Saudi Arabia may pump more oil next month but this does not necessarily mean it will raise exports as well, Reuters reports, citing sources familiar with Riyadh’s plans.
The additional production, the sources said, will likely be used for power generation in the Kingdom.
This may disappoint Washington as President Trump has urged Saudi Arabia to step up production to avoid a price spike now that the Iranian sanction waivers to eight large oil importers have ended.
So far the market’s reaction to the end of the waivers has been moderate, not least because of assurances from the Saudi side that it had the capacity and willingness to reverse the production cuts agreed in December. It is here that U.S. and Saudi interests in oil diverge.
“The Saudis want oil prices to stay at current levels at least for a month or two. They don’t want to raise their production above the 10.3 million bpd, because they are part of the OPEC+ pact, but they are also being pressured by the U.S. to increase their output,” one of the Reuters sources said.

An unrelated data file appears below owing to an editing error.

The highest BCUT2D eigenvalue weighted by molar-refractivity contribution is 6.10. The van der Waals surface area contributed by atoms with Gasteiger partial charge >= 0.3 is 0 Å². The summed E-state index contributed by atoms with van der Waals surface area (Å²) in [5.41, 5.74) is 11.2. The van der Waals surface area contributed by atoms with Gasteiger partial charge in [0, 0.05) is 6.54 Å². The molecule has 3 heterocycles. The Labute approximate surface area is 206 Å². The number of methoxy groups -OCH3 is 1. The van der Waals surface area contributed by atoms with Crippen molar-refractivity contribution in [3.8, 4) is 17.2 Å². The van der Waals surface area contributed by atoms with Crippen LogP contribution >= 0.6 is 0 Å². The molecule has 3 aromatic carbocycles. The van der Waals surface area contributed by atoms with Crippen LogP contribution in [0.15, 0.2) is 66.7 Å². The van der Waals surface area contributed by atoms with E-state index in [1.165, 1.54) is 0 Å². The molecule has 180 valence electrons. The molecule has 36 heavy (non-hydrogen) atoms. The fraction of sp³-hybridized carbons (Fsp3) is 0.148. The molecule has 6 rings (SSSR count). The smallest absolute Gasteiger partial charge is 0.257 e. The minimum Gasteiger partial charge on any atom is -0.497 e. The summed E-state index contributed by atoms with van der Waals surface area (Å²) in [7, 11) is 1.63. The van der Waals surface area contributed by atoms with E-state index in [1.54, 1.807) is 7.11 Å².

This suggests that despite the assurances given to the U.S., Riyadh is careful to not anger its OPEC co-members or Russia, which many see as the decisive factor in the OPEC+ agreement. Russia has signaled more than once it would rather have lower prices but higher production, so it is especially important for Riyadh to keep Moscow on board with the cuts.
The need for higher prices for OPEC’s largest producer stems from an ambitious economic diversification program that requires hefty investments. Also, Saudi Arabia is still in red territory budget-wise, with the gap for this year seen at 4.2 percent of GDP. While this is in no way critical, plugging the gap is important for the Kingdom.